The IG report said that the Black Hawk does not have the lift capacity comparable to Mi-17s and is unable to take on some of the larger cargo an Mi-17 carries, which requires two UH-60s to carry the load of one Mi-17.
Additionally, the Black Hawks can’t fly at the same high elevations as an Mi-17. As a result, the former cannot operate in remote areas of the country.
UH-60 Blackhawks cost 2-3 times as much as Mi-17’s, with less lift and a much smaller passenger and cargo capacity while being unable to perform across the same extensive environments as Mi-17’s.
For any policymaker, cost and performance considerations alone are enough to make a case for “going Russian.”
While political considerations in Washington have directed policy toward wasting money on inferior technology, in capitals elsewhere around the globe chaffing under US interference in their internal affairs and the US’ disruptive foreign policy in general, bolstering Russian industry (or China’s for that matter) at Washington’s expense can only help tip the balance of global power further in favour of a more equitable multipolar world.
Considering the success of Russia’s Mi-17, with even Washington itself having at one point bought them in great quantities, it should be no surprise that nations particularly in Asia are receptive to greater collaboration with Russian helicopter manufacturers.
Early in 2019, Russian Helicopters carried out a demonstration in Thailand and other Southeast Asian states to showcase their rotary-wing aircraft for civilian uses. The Bangkok Post in its article, “Russian Helicopters begins Asian offensive,” would note:
The demonstration is part of Russian Helicopter’s business strategy to break into the civil aviation market in Southeast Asia and China. The company already has many military contracts in the region, but would like to expand into civilian uses like medical emergencies, policing and VIP transport.
The article also notes that the company is already in the process of delivering several Ka-32A11BC helicopters (used for search and rescue) to Thailand.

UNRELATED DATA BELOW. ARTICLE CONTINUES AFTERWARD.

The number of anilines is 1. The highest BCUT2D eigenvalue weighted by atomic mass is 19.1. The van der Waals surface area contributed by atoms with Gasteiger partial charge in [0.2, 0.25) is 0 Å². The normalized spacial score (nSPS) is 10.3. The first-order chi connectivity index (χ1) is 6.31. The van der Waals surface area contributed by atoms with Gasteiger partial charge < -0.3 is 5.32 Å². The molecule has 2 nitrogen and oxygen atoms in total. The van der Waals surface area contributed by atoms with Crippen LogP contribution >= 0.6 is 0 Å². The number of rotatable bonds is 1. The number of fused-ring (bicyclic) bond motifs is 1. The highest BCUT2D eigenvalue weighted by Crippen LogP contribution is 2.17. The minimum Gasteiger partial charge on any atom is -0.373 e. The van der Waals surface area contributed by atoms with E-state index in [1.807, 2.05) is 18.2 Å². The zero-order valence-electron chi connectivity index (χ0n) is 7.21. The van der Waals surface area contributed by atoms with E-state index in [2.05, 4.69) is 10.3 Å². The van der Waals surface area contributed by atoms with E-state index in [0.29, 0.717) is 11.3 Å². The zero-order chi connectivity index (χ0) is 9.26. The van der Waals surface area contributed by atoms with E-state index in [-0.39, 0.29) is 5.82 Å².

Also earlier this year, it was reported that Russian Helicopters was interested in building a factory in Thailand. The Bangkok Post in its article, “Russian Helicopters keen on setting up Thai plant,” would report:
Russian Helicopters is seeking to form a joint venture with a Thai company to enter the country’s flagship Eastern Economic Corridor (EEC), aiming to establish production of helicopter parts for aviation companies.
All of this is just one part of Russia’s wider interest in investing in and partnering with Thailand and other nations in the region.
Not Just Selling Helicopters, But Building Enduring Relations
It should be noted that the purchase of complex systems like aircraft or naval vessels entails more than just the transfer of money and equipment.
It also requires closer ties between the two nations involved, with Russia now committed to training Thai pilots and mechanics in how to operate and maintain their growing collection of Russian aircraft. With such collaboration comes closer ties in general and helps further reduce Thailand’s dependence on and vulnerability to US interests, influence and interference. It also aids in doing so, however incrementally, for the rest of Southeast Asia.
A similar process is taking place between Thailand and China where Thailand is replacing the vast majority of its aging US armoured vehicles with modern Chinese alternatives as well as the purchase of several significant naval vessels including the Kingdom’s first modern submarine.
Because Russia and China create superior technology at a fraction of the cost of US alternatives, nations are faced with an easy, commonsense decision to make. While US pressure in the past was often able to coerce nations into making decisions contra to their best interests, this is no longer the case. Thus we are witnessing the tipping off of irreversible momentum against Washington’s favour.
It is not as if American engineers are incapable of creating comparable technology at competitive costs, it is a concentrated collection of special interests who monopolise the required physical and political resource, preventing them from doing so, all in pursuit of unrealistic ambitions of global hegemony. The desire to rule over the world’s nations rather than fairly do business among them appears to be costing America the ability to do either.
Until this part of the equation is solved in the United States, Russian helicopters and likely a wider range of technology and services across other industries, hold a bright future across Eurasia, including Southeast Asia and particularly in Thailand.